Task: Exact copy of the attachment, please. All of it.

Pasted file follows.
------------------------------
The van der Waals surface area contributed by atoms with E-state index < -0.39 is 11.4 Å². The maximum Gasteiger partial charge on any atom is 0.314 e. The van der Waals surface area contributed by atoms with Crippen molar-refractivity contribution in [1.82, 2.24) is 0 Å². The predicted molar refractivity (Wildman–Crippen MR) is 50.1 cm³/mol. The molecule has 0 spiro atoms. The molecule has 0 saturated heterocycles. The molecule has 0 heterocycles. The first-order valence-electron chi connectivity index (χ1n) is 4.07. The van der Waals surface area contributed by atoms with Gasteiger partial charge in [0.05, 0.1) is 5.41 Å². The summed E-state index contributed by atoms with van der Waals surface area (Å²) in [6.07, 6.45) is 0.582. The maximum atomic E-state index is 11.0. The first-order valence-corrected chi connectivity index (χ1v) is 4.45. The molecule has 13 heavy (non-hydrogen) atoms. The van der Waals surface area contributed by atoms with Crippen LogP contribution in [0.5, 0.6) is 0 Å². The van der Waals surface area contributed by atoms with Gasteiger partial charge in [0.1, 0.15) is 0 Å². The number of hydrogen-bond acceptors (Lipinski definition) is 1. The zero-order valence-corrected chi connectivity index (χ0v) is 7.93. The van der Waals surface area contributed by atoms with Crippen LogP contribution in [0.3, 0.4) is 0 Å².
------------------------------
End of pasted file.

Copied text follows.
The van der Waals surface area contributed by atoms with E-state index < -0.39 is 11.4 Å². The maximum Gasteiger partial charge on any atom is 0.314 e. The van der Waals surface area contributed by atoms with Crippen molar-refractivity contribution in [1.82, 2.24) is 0 Å². The predicted molar refractivity (Wildman–Crippen MR) is 50.1 cm³/mol. The molecule has 0 spiro atoms. The molecule has 0 saturated heterocycles. The molecule has 0 heterocycles. The first-order valence-electron chi connectivity index (χ1n) is 4.07. The van der Waals surface area contributed by atoms with Gasteiger partial charge in [0.05, 0.1) is 5.41 Å². The summed E-state index contributed by atoms with van der Waals surface area (Å²) in [6.07, 6.45) is 0.582. The maximum atomic E-state index is 11.0. The first-order valence-corrected chi connectivity index (χ1v) is 4.45. The molecule has 13 heavy (non-hydrogen) atoms. The van der Waals surface area contributed by atoms with Crippen LogP contribution in [0.5, 0.6) is 0 Å². The van der Waals surface area contributed by atoms with Gasteiger partial charge in [0.1, 0.15) is 0 Å². The number of hydrogen-bond acceptors (Lipinski definition) is 1. The zero-order valence-corrected chi connectivity index (χ0v) is 7.93. The van der Waals surface area contributed by atoms with Crippen LogP contribution in [0.3, 0.4) is 0 Å².